Fewer partridges for the pear tree and a shortage of turtle doves on our farms
Two of the UK's most well-known Christmas birds have seen major declines in the past few years, figures show.
Turtle doves and grey partridges, which feature in the song The Twelve Days of Christmas, have seen numbers plummet by almost 60% and 30% respectively in the five years to 2010, in what conservationists described as a "wildlife disaster".
The RSPB warned that if turtle dove numbers continued to decline at current rates, there could be fewer than 1,000 pairs by the middle of the next decade and the farmland bird could be facing extinction in the UK.
The latest figures come as conservation groups raise concerns that European Union (EU) funding for wildlife-friendly farming will be cut.
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Turtle doves were once widespread in southern Britain but the population is now estimated at just 14,000 pairs, down to less than a tenth of 1970 levels.
Conservation experts do not know exactly why the birds are declining.
Potential issues include the availability of food on UK farmland, being shot on their migratory route through the Mediterranean, impacts of climate change in the wintering grounds in Africa and the threat of disease.
The grey partridge population is estimated to be around 43,000 pairs, according to the RSPB, but today's figures show that it too has seen numbers tumble by more than nine-tenths in four decades. As a species which spends all year in the UK, the causes of its decline are domestic.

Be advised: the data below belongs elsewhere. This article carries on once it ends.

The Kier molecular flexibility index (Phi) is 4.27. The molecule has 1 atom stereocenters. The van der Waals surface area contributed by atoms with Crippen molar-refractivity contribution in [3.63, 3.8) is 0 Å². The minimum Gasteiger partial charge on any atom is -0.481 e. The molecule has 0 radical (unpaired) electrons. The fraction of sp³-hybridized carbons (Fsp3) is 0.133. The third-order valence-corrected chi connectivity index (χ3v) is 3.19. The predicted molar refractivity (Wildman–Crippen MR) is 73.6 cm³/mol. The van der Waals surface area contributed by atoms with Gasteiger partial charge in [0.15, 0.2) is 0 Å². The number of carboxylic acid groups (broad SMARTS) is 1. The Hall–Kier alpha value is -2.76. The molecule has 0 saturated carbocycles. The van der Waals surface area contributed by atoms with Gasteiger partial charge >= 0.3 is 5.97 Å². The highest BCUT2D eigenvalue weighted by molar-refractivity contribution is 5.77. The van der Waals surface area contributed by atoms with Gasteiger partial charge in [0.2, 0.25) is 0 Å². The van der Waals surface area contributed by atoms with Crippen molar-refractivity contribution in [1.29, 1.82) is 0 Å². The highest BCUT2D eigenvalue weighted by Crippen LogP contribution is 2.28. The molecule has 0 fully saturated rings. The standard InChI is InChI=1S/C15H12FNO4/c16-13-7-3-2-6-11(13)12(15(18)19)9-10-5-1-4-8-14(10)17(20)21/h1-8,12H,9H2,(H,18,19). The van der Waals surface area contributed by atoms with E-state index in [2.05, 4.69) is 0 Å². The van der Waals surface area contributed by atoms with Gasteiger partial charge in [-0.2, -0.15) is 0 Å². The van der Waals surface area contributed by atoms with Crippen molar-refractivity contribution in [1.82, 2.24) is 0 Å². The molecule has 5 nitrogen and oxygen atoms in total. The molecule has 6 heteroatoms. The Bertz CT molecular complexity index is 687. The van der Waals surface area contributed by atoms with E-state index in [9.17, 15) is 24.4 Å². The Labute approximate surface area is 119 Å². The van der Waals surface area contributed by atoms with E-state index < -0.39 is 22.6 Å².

The Game and Wildlife Conservation Trust, however, is supporting the efforts of many shooting estates to successfully re-introduce the grey partridge, once a mainstay of game shooting. The wet summer badly affected efforts but some estates in the east of England are re-building numbers.
RSPB scientist Dr Mark Eaton said: "Losing six out of 10 of our turtle doves and three out of 10 grey partridges in five years is nothing short of an unsustainable wildlife disaster.
"The turtle dove is in a great degree of danger – if this trend were to continue we could be down to fewer than 1,000 pairs by the middle of the next decade, with complete extinction a real possibility.
"We are urging the Government to take urgent action to save these species from becoming just memories within the Twelve Days of Christmas festive classic."
He warned the declines in the two species highlighted a wider crisis for wildlife.
Today's official statistics on wild bird populations show birds which feed or breed on farmland have seen their numbers halve since 1970, a record low since monitoring began four decades ago.
Across all species of birds monitored there has been a "small but significant" decline of 2% between 2005 and 2010, the figures generated by the RSPB and the British Trust for Ornithology (BTO) and published by the Environment Department (Defra) show.
The BTO said the figures showed some woodland birds were in decline while others increased, numbers of breeding water and wetland birds remained stable while seabirds and wintering water birds were doing well.
A Defra spokeswoman said: "We're doing more than ever to protect our wildlife.
"The area of land protected or managed under woodland and agri-environment schemes is increasing. Alongside this, the condition of our protected sites is improving and the public are giving more of their time to conservation volunteering.
"Our bird populations are a good indicator of the wider health of our environment and it is clear that more needs to be done to support the recovery of farmland and woodland birds.
"We all have a part to play, and we will continue to work with conservation groups and landowners to reverse this trend."